Britain’s housing market is still under pressure from April’s tax hikes and June’s vote to leave the EU, with the number of home purchases last month firmly below levels seen last summer.
Mortgage lending is rising, but much of the increase comes from existing home owners taking out new loans to benefit from low interest rates, rather than new purchases.
A total of 48,973 homes were bought in June, according to the British Bankers’ Association (BBA), the highest number since October, but that is still down 10pc on the 54,454 sold in June 2015.
Buyers borrowed £8.4bn to buy those homes – an annual increase of 3.5pc - which suggests houses are more expensive, although fewer are being sold.
One key impact on the market came from April’s tax hikes for landlords. Lending increased sharply in February and March as buy-to-let investors scrambled to buy homes before stamp duty increased in April. After the tax changes came into effect, lending declined sharply.
The EU referendum has also affected the property market. Uncertainty over the economic impact of the Brexit vote has left some potential buyers cautious on spending large sums of money.
“The sharp decline in surveys of house price expectations and profit warnings from estate agents since the vote signals that mortgage demand has fallen further in recent weeks,” said Samuel Tombs from Pantheon Economics.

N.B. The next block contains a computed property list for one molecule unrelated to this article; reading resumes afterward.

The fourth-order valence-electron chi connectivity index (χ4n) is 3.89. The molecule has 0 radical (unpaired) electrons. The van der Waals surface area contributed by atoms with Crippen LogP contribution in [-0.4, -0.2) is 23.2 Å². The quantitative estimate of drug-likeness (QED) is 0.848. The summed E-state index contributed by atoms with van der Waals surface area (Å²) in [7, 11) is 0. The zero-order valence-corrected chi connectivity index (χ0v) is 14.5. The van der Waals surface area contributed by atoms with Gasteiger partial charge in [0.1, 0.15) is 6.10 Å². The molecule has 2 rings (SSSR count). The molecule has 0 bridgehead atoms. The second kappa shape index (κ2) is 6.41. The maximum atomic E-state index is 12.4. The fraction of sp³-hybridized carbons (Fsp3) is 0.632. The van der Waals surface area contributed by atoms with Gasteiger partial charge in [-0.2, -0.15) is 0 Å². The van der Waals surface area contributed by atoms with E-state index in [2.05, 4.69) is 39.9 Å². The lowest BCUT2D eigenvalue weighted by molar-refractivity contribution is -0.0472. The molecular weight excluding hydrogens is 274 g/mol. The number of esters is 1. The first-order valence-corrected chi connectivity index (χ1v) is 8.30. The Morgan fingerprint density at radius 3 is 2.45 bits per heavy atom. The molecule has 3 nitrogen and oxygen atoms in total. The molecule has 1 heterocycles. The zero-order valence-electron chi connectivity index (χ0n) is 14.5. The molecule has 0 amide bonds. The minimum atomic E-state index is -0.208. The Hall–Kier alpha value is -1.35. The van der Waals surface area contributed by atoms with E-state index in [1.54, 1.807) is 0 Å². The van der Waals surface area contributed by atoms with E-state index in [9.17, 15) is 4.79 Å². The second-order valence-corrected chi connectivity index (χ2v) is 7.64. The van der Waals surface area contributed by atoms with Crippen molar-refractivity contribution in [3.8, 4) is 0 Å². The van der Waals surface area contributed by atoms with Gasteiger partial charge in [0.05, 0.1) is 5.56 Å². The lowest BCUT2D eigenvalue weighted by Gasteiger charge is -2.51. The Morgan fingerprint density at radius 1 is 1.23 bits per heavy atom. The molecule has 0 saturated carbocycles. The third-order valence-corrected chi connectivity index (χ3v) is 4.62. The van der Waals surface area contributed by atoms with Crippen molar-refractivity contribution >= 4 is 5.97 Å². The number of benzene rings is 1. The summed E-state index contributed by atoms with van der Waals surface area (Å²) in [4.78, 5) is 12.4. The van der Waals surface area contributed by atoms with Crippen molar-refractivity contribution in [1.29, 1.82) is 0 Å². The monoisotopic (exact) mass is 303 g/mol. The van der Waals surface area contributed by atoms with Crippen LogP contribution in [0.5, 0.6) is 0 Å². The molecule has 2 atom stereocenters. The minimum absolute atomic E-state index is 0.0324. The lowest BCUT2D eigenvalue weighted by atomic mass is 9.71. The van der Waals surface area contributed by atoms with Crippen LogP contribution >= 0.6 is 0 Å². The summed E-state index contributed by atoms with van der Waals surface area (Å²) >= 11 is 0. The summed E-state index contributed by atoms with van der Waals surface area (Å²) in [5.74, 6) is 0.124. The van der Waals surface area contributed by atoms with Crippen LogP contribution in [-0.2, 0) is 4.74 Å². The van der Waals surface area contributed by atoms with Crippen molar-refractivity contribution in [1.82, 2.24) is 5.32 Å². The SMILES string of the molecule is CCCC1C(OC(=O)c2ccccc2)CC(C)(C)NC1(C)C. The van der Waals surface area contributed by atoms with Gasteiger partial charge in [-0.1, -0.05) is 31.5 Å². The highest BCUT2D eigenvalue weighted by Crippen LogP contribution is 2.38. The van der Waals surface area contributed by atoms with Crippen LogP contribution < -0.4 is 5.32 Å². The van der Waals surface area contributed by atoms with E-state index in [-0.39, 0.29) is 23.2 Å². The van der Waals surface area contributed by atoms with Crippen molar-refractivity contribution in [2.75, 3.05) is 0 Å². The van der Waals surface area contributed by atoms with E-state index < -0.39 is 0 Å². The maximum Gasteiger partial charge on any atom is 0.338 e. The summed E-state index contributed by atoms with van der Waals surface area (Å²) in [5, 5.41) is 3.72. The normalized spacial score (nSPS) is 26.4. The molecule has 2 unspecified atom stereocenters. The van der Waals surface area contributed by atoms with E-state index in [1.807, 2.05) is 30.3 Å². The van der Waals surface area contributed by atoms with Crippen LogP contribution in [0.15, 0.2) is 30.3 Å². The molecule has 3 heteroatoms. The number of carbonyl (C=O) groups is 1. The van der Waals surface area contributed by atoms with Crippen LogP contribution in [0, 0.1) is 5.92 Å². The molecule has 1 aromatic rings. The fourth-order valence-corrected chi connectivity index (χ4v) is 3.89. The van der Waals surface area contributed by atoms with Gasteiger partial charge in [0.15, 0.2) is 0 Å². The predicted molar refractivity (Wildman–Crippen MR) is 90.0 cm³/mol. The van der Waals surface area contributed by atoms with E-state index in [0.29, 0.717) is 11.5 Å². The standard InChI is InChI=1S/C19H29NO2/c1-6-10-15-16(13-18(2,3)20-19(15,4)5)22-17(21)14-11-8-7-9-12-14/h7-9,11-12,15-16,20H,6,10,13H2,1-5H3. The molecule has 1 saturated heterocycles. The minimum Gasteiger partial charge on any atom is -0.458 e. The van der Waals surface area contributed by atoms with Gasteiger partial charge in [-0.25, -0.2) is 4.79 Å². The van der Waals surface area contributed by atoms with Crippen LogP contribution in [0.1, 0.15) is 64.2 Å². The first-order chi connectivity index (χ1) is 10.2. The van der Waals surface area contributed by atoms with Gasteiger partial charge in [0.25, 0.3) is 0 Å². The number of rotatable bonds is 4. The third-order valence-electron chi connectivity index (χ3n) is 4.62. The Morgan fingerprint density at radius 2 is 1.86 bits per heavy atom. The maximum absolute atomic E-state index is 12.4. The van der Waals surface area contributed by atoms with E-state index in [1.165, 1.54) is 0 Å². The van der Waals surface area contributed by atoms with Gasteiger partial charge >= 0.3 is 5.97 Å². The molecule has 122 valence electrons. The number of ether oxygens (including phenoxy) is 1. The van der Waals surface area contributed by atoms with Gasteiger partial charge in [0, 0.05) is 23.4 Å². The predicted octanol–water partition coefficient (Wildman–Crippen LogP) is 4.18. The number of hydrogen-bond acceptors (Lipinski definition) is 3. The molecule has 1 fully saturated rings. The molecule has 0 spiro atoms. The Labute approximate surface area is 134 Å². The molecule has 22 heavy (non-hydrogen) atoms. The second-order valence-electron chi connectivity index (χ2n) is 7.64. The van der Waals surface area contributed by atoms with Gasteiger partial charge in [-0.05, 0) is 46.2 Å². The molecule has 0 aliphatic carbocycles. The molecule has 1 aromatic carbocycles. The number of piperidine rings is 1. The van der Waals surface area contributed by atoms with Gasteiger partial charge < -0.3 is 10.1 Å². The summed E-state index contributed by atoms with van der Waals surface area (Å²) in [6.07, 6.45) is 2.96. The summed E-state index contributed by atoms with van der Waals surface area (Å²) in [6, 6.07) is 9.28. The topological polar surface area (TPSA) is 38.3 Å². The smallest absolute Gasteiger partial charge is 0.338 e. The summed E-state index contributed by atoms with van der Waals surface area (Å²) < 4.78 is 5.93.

“Meanwhile, little scope remains for mortgage rates to decline further and so revive demand. Although the Bank of England’s Monetary Policy Committee likely will cut interest rates next week, probably to 0.25pc from 0.50pc currently, banks likely will increase lending spreads to account for the higher risk of borrower default, due to the much weaker economic outlook.”
Business borrowing also took a knock in June, with the overall stock of loans to non-financial companies dipping by £526m.
That is the first monthly fall of this year and compares with average growth of £393m over the previous six months.
“Overall, business confidence was clearly fragile in anticipation of the outcome of the vote, but these results are not a verdict on the health of the economy post-Brexit,” said the BBA’s chief economist Rebecca Harding.
“We won’t start to see that data come through until the autumn and any trends before then should not be over-interpreted.”
There is also the possibility that overseas buyers might begin to snap up more British property to take advantage of a weaker pound, which has made homes relatively cheaper for foreign investors.